Each trial will run for a predetermined length (5-10 minutes). Points and penalties will be given as described below. Team score will be divided by the number of robots in the team.
There will be separate categories for robots with and without manipulators, each with separate awards. Robots without manipulators will have to either touch, or get within a predetermined distance (say, 6 inches) of an object, and announce that they have spotted that type of object. In the non-manipulator category, robots do not actually have to return the objects to the lander. Let us know whether you feel that the robots should actually have to touch the objects.
In all trials, points will be awarded for the *first* object of a given shape/color, and then a different (typically smaller, but it may be the same) number of points will be awarded for each subsequent object of that particular shape/color. This is to encourage robots to find a diversity of "life-forms".
No modifications to the "Martian" environment will be allowed (rock-like objects, "life-forms", danger zones, surrounding walls), although modifications to the "lander" itself will be allowed for penalty points.
Several trials will be held, of increasing difficulty. The task itself will not change between trials, only the complexity of the environment (and one aspect of scoring). The parameters of the environment that can change are: number of different colored objects (some trials may have fewer different colors); density of rocks; density of "life-forms"; accuracy of the a priori map; placement of objects (e.g., certain objects may be surrounded on three sides by rocks and/or danger zones to make it harder to get at them). Another parameter that may be altered is the ratio between the number of points awarded for the first object of a given type, and the subsequent ones. Probably, the points will be equal for the first trial, but for other trials the first object will be worth significantly more points.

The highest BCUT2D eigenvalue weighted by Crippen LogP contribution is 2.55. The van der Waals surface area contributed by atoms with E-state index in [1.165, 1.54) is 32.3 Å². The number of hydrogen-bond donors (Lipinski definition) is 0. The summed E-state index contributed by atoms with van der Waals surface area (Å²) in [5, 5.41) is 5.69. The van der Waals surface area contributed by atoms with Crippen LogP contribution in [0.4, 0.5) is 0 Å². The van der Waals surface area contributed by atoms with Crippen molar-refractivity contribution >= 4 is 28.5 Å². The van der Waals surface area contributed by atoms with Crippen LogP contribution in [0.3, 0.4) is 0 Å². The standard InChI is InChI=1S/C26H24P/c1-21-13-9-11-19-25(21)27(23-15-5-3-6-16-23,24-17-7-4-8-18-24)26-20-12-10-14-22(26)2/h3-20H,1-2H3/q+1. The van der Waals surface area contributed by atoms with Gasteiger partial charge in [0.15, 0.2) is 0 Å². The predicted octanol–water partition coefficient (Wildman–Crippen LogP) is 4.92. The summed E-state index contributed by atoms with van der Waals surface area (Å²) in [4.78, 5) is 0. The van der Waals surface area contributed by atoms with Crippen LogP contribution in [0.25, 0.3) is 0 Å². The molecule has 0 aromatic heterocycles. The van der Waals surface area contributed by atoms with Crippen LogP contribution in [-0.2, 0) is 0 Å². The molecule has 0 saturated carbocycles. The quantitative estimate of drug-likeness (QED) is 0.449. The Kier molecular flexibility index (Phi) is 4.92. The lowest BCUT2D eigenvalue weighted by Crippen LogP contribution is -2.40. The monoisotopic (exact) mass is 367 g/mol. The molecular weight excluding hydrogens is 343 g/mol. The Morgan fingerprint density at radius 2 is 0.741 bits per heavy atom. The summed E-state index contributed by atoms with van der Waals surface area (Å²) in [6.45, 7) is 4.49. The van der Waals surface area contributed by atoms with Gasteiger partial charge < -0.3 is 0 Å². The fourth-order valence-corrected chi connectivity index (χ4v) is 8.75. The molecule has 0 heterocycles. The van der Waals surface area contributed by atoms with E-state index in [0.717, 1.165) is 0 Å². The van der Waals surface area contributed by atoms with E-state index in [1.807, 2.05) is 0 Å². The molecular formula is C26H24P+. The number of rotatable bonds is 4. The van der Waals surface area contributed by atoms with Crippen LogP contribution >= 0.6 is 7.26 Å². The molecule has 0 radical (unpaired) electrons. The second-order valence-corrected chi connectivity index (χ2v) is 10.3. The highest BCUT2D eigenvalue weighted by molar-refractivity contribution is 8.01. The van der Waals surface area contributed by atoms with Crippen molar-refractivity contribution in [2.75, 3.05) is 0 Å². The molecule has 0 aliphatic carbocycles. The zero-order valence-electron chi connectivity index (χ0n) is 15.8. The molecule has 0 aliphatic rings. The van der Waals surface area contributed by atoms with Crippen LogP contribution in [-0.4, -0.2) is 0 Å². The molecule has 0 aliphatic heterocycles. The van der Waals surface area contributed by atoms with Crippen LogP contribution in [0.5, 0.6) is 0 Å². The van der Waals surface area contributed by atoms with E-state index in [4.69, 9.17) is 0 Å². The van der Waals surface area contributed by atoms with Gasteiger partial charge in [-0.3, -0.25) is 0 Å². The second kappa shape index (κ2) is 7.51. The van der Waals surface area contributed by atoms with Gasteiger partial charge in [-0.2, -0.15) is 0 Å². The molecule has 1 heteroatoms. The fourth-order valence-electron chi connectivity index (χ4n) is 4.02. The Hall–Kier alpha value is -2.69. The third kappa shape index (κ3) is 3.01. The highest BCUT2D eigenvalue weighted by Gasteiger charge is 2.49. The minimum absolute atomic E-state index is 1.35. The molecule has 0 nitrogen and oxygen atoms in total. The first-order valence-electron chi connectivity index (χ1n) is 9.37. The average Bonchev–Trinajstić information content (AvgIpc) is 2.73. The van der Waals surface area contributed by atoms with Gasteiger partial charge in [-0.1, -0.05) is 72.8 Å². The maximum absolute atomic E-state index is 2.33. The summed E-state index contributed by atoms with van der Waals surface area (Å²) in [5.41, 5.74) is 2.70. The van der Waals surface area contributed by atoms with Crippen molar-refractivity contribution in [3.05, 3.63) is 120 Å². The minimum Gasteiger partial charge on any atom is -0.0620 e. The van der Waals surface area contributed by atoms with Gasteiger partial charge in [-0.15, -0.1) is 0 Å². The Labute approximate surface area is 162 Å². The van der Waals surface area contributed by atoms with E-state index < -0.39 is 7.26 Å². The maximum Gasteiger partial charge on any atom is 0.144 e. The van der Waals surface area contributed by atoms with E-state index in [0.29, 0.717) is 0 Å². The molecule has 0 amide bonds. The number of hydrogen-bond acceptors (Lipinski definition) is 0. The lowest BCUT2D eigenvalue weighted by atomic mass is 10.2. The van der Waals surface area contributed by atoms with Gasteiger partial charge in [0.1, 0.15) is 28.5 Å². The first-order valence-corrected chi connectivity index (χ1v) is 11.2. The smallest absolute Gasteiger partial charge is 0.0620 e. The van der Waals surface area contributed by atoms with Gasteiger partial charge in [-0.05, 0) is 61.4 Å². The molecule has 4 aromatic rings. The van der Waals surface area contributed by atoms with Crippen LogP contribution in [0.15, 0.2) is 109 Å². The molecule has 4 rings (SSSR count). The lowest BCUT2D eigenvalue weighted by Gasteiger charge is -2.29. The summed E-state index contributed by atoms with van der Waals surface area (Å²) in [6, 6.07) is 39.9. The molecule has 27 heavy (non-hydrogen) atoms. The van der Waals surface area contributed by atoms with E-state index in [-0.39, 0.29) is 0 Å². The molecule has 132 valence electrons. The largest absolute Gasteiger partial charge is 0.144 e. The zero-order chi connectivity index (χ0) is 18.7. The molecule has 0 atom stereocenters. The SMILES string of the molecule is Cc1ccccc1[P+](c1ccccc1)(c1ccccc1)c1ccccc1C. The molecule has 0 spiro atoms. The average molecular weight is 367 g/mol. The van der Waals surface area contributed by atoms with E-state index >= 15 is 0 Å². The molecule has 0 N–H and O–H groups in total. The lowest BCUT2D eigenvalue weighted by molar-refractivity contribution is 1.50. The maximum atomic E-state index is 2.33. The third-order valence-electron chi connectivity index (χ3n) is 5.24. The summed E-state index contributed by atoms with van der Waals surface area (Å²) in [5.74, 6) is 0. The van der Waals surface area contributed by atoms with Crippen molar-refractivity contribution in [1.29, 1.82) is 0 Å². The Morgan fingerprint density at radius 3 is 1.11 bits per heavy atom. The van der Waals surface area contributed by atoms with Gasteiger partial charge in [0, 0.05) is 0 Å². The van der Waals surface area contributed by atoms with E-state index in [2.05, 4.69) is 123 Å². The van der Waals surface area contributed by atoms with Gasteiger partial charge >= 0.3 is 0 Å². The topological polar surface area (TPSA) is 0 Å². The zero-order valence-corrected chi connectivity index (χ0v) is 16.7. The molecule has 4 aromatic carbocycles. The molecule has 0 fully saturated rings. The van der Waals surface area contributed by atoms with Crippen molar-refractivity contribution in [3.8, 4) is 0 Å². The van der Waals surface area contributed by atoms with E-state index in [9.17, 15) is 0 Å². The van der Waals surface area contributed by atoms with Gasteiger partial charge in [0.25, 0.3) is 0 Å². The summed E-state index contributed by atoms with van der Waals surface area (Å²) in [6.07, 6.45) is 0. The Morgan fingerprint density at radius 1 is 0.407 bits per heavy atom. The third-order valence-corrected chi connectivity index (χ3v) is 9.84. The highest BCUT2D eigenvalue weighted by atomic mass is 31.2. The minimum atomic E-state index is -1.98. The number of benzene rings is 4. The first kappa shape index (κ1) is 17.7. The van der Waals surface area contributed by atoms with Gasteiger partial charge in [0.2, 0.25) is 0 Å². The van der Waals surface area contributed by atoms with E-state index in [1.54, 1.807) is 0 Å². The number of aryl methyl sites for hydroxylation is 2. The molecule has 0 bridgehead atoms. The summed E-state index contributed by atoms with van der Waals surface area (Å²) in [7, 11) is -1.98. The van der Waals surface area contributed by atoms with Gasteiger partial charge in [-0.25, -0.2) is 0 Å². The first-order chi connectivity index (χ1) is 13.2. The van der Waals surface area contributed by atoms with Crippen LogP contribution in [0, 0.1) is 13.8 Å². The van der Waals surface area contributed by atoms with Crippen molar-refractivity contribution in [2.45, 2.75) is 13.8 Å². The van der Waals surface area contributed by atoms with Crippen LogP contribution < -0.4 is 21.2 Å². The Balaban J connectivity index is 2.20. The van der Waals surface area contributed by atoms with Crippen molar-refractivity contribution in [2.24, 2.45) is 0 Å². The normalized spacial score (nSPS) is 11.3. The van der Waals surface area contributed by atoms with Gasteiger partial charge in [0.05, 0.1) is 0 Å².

Note that we will not alter all the above parameters, and certainly not all at once. We will decide which parameters to alter based on the feedback we get, if any, over the months leading up to the competition and how well teams are doing during the competition itself.
Teams will start out with 500 points. For each point/penalty category list below, the number in [brackets] is a first guess at the point value, but this will be undoubtedly refined over the coming months (and may, in fact, change from trial to trial). We encourage feedback on whether the scoring is deemed "fair".
TBD number of points  for picking up the first of a given type of colored object ("past life-form")
TBD number of points  for picking up subsequent objects a given type.
TBD number of points  for picking up the first squiggle ball ("present life-form")
TBD number of points  for picking up subsequent squiggle balls a given type
TBD number of points  for placing the first of a given type of colored object in the pen ("lander")
TBD number of points  for placing subsequent objects in the pen
TBD number of points  for placing the first squiggle ball in the pen
TBD number of points  for placing subsequent squiggle balls in the pen
TBD penalty points  for placing an object in the wrong door of the pen
TBD penalty points  for placing a rock-like object in the pen
TBD penalty points  for colliding with a large rock-like object
TBD penalty points  for traveling within a danger zone
TBD penalty points  for passively marking the pen and/or the openings of the pen
TBD penalty points  for actively marking the pen and/or the openings of the pen with beacons
TBD penalty points  for supplying your own doors to the pen
TBD penalty points  for breaking a squiggle ball (remember the Prime Directive!)
NOTE: Squiggle balls can be purchased from The Scientific Revolution at 415-322-1876 or at your local scientific or toy stores.